When You Zoom Out It’ll Blow Your Mind!
The beaches of San Francisco you will see stunning sand and waves that are crashing onto the shoreline coupled with people sunbathing the families generally enjoying the beach.
However that may sound ace, but if you are extra special and I mean really lucky you may just bump into Andres Amador as he creates one of his “earthscapes,”. Earthscapes are the name he gives to the massive designs he draws in the sand and let’s be honest they are incredible.
When I say draws, it is not exactly drawing as Andres does not sit down or stand motionless as he uses his hand to create these masterpieces. Instead, he steps and jumps over the beach dragging a rake behind him as it scrapes the top layer of sand revealing the much darker wet sand below.
The wet sand creates stunning snowflakes, flowers and geometric designs that can be 100,000 square feet.
“I kind of consider that I’m painting, is what it feels like. But I’m using my whole body and the rake is the brush. I start just before low tide and end just after low tide so that when it’s coming back, I’ve used up the area that it had already left behind,” Amador says.
Amador’s earthscapes are not around long. They are gone in a flash of beauty. Amador creates his works of art during low tide when the ocean exposes the most amount of wet sand. However, when the tide comes back, his designs get quickly washed away, leaving another blank canvas ready for his next masterpiece.
Looking at Amador’s earthscapes from the air is where his work really blows your mind. It is incredible to think that his earthscapes are all created by hand. The precision in his designs look like they were created on a computer. Amador says he sometimes uses a rope as a compass, but most of the time it is just him and his rake going it alone.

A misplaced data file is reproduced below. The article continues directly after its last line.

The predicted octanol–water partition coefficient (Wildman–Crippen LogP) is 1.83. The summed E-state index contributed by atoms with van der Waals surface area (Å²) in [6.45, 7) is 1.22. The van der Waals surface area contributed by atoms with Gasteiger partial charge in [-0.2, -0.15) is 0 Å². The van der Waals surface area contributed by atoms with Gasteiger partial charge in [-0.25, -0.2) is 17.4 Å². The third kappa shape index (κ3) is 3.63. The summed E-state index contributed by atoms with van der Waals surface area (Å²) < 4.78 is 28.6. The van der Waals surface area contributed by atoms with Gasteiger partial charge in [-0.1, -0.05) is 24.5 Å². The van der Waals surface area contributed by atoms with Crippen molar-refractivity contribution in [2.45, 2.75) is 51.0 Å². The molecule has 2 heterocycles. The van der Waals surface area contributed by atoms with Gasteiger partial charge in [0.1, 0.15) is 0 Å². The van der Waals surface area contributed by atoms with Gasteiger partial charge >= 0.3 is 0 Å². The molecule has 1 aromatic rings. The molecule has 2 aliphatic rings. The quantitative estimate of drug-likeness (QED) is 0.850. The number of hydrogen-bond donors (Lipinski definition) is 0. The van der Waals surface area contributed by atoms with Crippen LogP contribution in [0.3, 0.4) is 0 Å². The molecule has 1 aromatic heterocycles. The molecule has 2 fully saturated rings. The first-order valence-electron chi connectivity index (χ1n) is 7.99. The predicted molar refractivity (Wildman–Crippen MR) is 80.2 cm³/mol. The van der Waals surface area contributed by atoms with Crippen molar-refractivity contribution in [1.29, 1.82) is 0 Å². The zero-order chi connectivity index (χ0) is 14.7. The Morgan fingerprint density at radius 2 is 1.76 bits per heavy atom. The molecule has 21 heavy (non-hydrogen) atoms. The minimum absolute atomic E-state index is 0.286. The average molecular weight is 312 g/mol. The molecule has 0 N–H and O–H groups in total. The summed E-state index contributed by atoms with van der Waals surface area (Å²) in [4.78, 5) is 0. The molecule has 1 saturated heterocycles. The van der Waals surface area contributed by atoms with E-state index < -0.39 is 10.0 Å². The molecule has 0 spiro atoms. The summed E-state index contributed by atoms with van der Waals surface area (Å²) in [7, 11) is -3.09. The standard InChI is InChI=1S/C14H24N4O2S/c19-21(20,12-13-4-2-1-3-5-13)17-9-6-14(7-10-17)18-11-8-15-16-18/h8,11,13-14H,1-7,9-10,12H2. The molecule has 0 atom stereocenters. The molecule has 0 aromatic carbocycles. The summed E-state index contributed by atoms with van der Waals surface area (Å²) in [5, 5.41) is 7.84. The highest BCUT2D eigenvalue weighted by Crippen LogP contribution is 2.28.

A lot of people think that Andres Amador has always been creative and artistic; however, Amador inspiration comes from maths. He says that when he was growing up he had never visited a beach at all and it was only when he started studying geometry around the world that the idea of creating these masterpieces on a beach came.
This probably won’t come as much of a surprise, but Amador says the best beaches to work on are the big flat ones and with very few people around. If people do turn up to the beach where Andres Amador is working, then they are pretty good at keeping their distance, but he does have one nemesis – dogs!!! Andres Amador says that they create scars in the sand.
The designs look complicated and intricate, but the designs only usually take about 2 hours to complete. A question that Armador gets a lot is, does he have a hard time letting his designs get washed away? He says he enjoys the process of creating them instead of the end result.
“I’m not attached to the pieces once they’re created — I can’t hold onto them. When I’m done with the piece, and I can take my photos and sit with them for a few minutes, I feel complete. I feel that it has passed through me, and it’s now beyond me, and I can leave.” He does admit that it’s difficult when he doesn’t have time to finish a piece, though. “When the tide is returning, and I’m not yet done, that’s when it’s tough.”
I hope you have enjoyed some of the earthscapes if you would like to find out more about Amador, then please pay him a visit at www.andresamadorarts.com